The Word ‘Lebai’ and Its Ethnic Origins: Reassessing an Early Designation for Muslim Religious Officials in the Malay World

Alexander Wain


This article proposes a new etymon for the Malay word lebai (minor religious official/scholar), namely the Sino-Muslim term libai (禮拜, worship or religious service conducted in a mosque). Scholars have traditionally argued that lebai, a loanword introduced during the early stages of Islamization, derives from the Tamil leppai (or lebbai), likewise signifying (amongst other things) a minor religious official/scholar. On this basis, it has been argued that Tamil Muslims acted as Southeast Asia’s earliest Islamic officials. This article critically reassesses the evidence underlying this attribution. By tracing the earliest known Malay usage of lebai to Java –where it emerged alongside Sino-Muslim influences associated with Cirebon, Gresik and Demak– the etymon libai is proposed: since the Song dynasty (960-1279), Sino-Muslims have used the noun libai as a designate for religious affairs (particularly prayers) conducted in a mosque. This study suggests that lebai originates with this term, making it indicative of Sino-Muslim influence during Java’s Islamization.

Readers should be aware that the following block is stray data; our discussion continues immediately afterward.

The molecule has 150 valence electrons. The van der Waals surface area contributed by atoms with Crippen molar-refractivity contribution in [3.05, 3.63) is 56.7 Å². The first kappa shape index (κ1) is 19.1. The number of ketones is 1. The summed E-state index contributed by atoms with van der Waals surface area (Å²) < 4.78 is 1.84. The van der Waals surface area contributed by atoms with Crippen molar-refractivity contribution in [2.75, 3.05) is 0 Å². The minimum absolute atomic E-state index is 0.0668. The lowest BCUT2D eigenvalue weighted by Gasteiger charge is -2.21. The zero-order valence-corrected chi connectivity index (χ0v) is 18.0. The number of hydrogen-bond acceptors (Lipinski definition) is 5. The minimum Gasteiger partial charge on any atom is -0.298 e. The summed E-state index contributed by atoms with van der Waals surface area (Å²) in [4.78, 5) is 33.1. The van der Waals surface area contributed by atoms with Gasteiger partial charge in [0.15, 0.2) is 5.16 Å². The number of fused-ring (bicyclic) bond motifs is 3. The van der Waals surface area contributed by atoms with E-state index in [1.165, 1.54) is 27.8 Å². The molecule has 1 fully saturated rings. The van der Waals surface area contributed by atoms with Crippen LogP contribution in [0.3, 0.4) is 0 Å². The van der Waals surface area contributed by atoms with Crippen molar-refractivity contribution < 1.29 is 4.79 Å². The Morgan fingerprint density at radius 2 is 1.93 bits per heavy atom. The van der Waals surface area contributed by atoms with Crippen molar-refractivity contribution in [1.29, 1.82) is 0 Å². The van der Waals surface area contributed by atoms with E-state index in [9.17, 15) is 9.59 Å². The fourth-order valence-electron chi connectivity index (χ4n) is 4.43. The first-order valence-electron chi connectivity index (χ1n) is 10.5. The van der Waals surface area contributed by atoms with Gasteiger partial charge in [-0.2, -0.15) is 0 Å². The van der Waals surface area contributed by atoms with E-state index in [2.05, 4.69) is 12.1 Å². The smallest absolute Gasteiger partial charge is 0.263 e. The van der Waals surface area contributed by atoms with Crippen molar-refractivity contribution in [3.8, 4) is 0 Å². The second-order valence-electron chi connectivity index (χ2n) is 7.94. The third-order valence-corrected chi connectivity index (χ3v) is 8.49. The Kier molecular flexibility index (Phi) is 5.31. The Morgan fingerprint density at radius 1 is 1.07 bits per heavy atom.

Southeast Asian Islamization; Lebai; Malay Language; Java; Islam in China

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